Wednesday, December 1, 2010

Hall of Fame Worthy? Pt. 7: George Scott

The Hall of Fame has inducted many players who were borderline choices, and many players who deserve induction have been on the outside looking in. I want to look at some players to determine if they deserve to be in the Hall of Fame.

George Scott was one of the first African American stars for the Red Sox, and the team's first African American All Star. He arrived in the Major Leagues in 1966 with the Red Sox and played in every game that year, hitting 27 home runs, driving in 90 runs and a slash line of .245/.324/.433/.757. He finished third in the Rookie of the Year race behind Tommie Agee, whose overall numbers were similar to Scott's.

Scott improved on his overall numbers for the pennant winning Red Sox in 1967 and looked to be a big upcoming star. He won the first of his eight Gold Gloves that year and hit .303/.373/.465/.839 with 19 home runs and 82 RBIs. He also stole ten bases for a great all-around year.

Unfortunately, his numbers took a massive tumble in 1968 when he hit only .171/.236/.237/.473 with three home runs and 25 RBIs. He did win his second Gold Glove, but that was the only bright spot. He improved significantly each of the next two seasons and looked like his career was back on track.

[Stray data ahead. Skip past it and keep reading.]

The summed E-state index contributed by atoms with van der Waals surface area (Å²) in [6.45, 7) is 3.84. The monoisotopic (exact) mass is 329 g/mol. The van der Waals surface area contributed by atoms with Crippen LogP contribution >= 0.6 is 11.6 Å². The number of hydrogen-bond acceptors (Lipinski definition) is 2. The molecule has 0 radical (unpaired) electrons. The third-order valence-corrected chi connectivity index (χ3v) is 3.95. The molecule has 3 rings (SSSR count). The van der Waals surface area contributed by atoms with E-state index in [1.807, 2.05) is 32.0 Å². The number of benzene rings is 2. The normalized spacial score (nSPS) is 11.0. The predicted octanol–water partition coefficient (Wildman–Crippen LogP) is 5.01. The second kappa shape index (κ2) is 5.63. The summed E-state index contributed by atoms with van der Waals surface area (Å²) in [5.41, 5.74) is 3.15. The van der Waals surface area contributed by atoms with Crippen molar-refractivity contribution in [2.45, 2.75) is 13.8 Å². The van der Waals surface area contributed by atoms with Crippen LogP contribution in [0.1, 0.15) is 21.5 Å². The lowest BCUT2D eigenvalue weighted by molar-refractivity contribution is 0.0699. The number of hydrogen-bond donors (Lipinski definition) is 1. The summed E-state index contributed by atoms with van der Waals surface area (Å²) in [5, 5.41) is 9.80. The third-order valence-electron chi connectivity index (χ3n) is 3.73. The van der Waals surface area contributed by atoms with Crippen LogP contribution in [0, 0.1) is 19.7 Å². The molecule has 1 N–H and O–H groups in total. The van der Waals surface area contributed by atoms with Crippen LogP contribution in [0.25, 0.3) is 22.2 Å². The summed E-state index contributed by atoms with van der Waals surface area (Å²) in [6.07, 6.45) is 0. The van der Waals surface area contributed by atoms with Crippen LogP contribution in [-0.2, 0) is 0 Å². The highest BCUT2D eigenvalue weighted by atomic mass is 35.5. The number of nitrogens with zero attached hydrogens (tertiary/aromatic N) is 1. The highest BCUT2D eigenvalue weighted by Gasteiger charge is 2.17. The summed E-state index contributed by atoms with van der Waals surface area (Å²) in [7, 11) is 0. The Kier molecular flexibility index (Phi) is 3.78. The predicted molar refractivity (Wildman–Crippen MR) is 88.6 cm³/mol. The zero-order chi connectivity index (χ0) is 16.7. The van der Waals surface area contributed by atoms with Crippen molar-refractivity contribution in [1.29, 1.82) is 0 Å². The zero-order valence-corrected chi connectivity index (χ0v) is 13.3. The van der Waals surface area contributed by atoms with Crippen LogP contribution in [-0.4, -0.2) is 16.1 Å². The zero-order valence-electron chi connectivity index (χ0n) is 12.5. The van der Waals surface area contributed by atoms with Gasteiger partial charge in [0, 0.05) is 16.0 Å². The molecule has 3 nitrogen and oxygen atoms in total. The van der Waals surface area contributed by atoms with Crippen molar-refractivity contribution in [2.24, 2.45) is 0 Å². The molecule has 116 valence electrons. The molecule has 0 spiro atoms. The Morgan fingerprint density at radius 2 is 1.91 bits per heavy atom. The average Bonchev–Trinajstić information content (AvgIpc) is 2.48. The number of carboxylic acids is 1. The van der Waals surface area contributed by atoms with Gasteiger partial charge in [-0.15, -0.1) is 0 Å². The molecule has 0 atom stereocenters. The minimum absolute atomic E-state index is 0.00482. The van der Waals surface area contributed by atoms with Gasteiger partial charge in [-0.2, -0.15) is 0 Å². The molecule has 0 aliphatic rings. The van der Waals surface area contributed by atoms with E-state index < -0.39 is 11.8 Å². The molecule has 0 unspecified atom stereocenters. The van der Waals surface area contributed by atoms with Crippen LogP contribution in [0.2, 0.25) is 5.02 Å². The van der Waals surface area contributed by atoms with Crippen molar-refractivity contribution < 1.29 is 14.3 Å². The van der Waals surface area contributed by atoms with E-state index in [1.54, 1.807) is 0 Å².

Scott was traded to the Brewers in a huge trade prior to the 1972 season along with several other players for Tommy Harper and a couple of others. With Milwaukee, Scott became a well-known power hitter, leading the league in home runs and RBIs in 1975. He was traded back to Boston in 1977 for Cecil Cooper, which was not a great trade. Scott had his last big season in 1977 hitting 33 home runs with 95 RBIs.

Scott was a great defensive first-baseman with a lot of power, but his numbers fall well short of Hall of Fame credentials. His career line was .268/.333/.435/.767 in 14 seasons. He hit 271 home runs with 1,051 RBIs. He was often worth 1.0 to 1.5 WAR for his defense each year.

No. Scott had some great individual seasons, but his career falls well short. He was great defensively, but probably not among the best ever. He does not rise to the Bill Mazeroski/Ozzie Smith/Harry Hooper level of defensive greatness to get in with his glove.

No comments:

Post a Comment